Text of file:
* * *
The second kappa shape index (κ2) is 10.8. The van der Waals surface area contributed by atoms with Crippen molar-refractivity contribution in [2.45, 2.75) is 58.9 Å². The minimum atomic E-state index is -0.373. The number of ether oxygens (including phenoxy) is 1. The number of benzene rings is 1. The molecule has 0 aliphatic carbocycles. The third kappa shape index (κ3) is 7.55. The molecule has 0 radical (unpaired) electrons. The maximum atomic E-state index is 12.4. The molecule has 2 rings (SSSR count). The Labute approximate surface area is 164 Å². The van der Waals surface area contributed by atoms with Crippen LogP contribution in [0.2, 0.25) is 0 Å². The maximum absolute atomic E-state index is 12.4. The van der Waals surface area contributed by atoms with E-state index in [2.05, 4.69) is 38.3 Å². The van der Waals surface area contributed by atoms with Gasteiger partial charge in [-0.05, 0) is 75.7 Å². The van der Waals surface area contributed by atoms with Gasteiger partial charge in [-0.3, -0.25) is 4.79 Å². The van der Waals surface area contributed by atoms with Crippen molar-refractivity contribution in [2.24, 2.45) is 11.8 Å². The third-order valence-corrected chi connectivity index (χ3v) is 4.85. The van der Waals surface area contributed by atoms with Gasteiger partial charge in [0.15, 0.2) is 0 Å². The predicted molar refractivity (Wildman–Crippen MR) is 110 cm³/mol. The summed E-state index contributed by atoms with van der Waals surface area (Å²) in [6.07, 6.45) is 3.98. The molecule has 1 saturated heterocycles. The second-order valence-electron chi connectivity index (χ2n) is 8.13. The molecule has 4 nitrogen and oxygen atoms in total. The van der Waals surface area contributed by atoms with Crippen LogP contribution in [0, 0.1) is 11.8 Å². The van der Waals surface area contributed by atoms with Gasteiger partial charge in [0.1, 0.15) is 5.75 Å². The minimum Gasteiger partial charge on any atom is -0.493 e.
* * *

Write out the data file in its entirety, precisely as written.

The second kappa shape index (κ2) is 10.8. The van der Waals surface area contributed by atoms with Crippen molar-refractivity contribution in [2.45, 2.75) is 58.9 Å². The minimum atomic E-state index is -0.373. The number of ether oxygens (including phenoxy) is 1. The number of benzene rings is 1. The molecule has 0 aliphatic carbocycles. The third kappa shape index (κ3) is 7.55. The molecule has 0 radical (unpaired) electrons. The maximum atomic E-state index is 12.4. The molecule has 2 rings (SSSR count). The Labute approximate surface area is 164 Å². The van der Waals surface area contributed by atoms with Crippen LogP contribution in [0.2, 0.25) is 0 Å². The maximum absolute atomic E-state index is 12.4. The van der Waals surface area contributed by atoms with E-state index in [2.05, 4.69) is 38.3 Å². The van der Waals surface area contributed by atoms with Gasteiger partial charge in [-0.05, 0) is 75.7 Å². The van der Waals surface area contributed by atoms with Gasteiger partial charge in [-0.3, -0.25) is 4.79 Å². The van der Waals surface area contributed by atoms with Crippen molar-refractivity contribution in [2.24, 2.45) is 11.8 Å². The third-order valence-corrected chi connectivity index (χ3v) is 4.85. The van der Waals surface area contributed by atoms with Gasteiger partial charge in [0.15, 0.2) is 0 Å². The predicted molar refractivity (Wildman–Crippen MR) is 110 cm³/mol. The summed E-state index contributed by atoms with van der Waals surface area (Å²) in [6.07, 6.45) is 3.98. The molecule has 1 saturated heterocycles. The second-order valence-electron chi connectivity index (χ2n) is 8.13. The molecule has 4 nitrogen and oxygen atoms in total. The van der Waals surface area contributed by atoms with Crippen LogP contribution in [0, 0.1) is 11.8 Å². The van der Waals surface area contributed by atoms with Gasteiger partial charge in [0.1, 0.15) is 5.75 Å². The minimum Gasteiger partial charge on any atom is -0.493 e.